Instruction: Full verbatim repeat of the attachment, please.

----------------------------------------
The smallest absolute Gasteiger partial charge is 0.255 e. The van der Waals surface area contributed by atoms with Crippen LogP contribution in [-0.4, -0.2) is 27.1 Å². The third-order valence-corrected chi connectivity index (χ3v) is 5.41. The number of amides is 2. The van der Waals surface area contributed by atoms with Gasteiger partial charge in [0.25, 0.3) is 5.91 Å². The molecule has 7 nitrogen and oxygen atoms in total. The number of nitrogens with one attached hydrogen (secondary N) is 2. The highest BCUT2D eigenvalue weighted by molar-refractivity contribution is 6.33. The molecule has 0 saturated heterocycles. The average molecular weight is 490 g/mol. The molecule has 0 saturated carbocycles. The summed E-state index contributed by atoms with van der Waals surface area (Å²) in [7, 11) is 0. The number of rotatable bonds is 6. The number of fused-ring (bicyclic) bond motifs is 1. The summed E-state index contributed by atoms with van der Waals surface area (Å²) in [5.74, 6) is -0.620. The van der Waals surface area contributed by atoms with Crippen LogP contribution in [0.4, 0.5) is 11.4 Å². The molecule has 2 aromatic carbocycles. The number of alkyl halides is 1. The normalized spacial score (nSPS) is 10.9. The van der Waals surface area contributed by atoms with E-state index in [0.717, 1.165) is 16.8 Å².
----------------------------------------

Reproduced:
The smallest absolute Gasteiger partial charge is 0.255 e. The van der Waals surface area contributed by atoms with Crippen LogP contribution in [-0.4, -0.2) is 27.1 Å². The third-order valence-corrected chi connectivity index (χ3v) is 5.41. The number of amides is 2. The van der Waals surface area contributed by atoms with Gasteiger partial charge in [0.25, 0.3) is 5.91 Å². The molecule has 7 nitrogen and oxygen atoms in total. The number of nitrogens with one attached hydrogen (secondary N) is 2. The highest BCUT2D eigenvalue weighted by molar-refractivity contribution is 6.33. The molecule has 0 saturated heterocycles. The average molecular weight is 490 g/mol. The molecule has 0 saturated carbocycles. The summed E-state index contributed by atoms with van der Waals surface area (Å²) in [7, 11) is 0. The number of rotatable bonds is 6. The number of fused-ring (bicyclic) bond motifs is 1. The summed E-state index contributed by atoms with van der Waals surface area (Å²) in [5.74, 6) is -0.620. The van der Waals surface area contributed by atoms with Crippen LogP contribution in [0.4, 0.5) is 11.4 Å². The molecule has 2 aromatic carbocycles. The number of alkyl halides is 1. The normalized spacial score (nSPS) is 10.9. The van der Waals surface area contributed by atoms with E-state index in [0.717, 1.165) is 16.8 Å².